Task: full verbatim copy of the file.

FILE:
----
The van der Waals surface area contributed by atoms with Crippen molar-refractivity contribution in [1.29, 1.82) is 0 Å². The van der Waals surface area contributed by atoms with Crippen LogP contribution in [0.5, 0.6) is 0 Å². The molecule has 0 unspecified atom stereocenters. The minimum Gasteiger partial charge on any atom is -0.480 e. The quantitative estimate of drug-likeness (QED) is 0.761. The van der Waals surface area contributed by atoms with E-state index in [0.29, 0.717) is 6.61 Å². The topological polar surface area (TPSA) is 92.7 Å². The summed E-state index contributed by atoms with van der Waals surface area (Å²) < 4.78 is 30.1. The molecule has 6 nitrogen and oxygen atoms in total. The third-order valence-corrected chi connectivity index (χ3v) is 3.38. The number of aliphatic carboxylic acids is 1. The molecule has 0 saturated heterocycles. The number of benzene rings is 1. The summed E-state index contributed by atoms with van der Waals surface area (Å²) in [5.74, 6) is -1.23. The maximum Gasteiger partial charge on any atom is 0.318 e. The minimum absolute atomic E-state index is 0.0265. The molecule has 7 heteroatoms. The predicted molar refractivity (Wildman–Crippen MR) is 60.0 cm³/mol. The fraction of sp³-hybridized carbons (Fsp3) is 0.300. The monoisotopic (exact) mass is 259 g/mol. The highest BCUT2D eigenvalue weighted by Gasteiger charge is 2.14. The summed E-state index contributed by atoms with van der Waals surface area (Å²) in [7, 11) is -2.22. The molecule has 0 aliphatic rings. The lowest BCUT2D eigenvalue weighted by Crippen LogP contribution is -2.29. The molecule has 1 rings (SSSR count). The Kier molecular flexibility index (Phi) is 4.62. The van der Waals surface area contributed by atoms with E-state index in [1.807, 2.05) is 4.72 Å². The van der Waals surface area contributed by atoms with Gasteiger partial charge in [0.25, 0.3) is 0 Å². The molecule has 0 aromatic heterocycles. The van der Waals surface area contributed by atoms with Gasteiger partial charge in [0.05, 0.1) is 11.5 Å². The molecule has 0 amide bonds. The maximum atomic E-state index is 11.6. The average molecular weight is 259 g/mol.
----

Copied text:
The van der Waals surface area contributed by atoms with Crippen molar-refractivity contribution in [1.29, 1.82) is 0 Å². The van der Waals surface area contributed by atoms with Crippen LogP contribution in [0.5, 0.6) is 0 Å². The molecule has 0 unspecified atom stereocenters. The minimum Gasteiger partial charge on any atom is -0.480 e. The quantitative estimate of drug-likeness (QED) is 0.761. The van der Waals surface area contributed by atoms with E-state index in [0.29, 0.717) is 6.61 Å². The topological polar surface area (TPSA) is 92.7 Å². The summed E-state index contributed by atoms with van der Waals surface area (Å²) < 4.78 is 30.1. The molecule has 6 nitrogen and oxygen atoms in total. The third-order valence-corrected chi connectivity index (χ3v) is 3.38. The number of aliphatic carboxylic acids is 1. The molecule has 0 saturated heterocycles. The number of benzene rings is 1. The summed E-state index contributed by atoms with van der Waals surface area (Å²) in [5.74, 6) is -1.23. The maximum Gasteiger partial charge on any atom is 0.318 e. The minimum absolute atomic E-state index is 0.0265. The molecule has 7 heteroatoms. The predicted molar refractivity (Wildman–Crippen MR) is 60.0 cm³/mol. The fraction of sp³-hybridized carbons (Fsp3) is 0.300. The monoisotopic (exact) mass is 259 g/mol. The highest BCUT2D eigenvalue weighted by Gasteiger charge is 2.14. The summed E-state index contributed by atoms with van der Waals surface area (Å²) in [7, 11) is -2.22. The molecule has 0 aliphatic rings. The lowest BCUT2D eigenvalue weighted by Crippen LogP contribution is -2.29. The molecule has 1 rings (SSSR count). The Kier molecular flexibility index (Phi) is 4.62. The van der Waals surface area contributed by atoms with E-state index in [1.807, 2.05) is 4.72 Å². The van der Waals surface area contributed by atoms with Gasteiger partial charge in [0.25, 0.3) is 0 Å². The molecule has 0 aromatic heterocycles. The van der Waals surface area contributed by atoms with Gasteiger partial charge in [0.05, 0.1) is 11.5 Å². The molecule has 0 amide bonds. The maximum atomic E-state index is 11.6. The average molecular weight is 259 g/mol.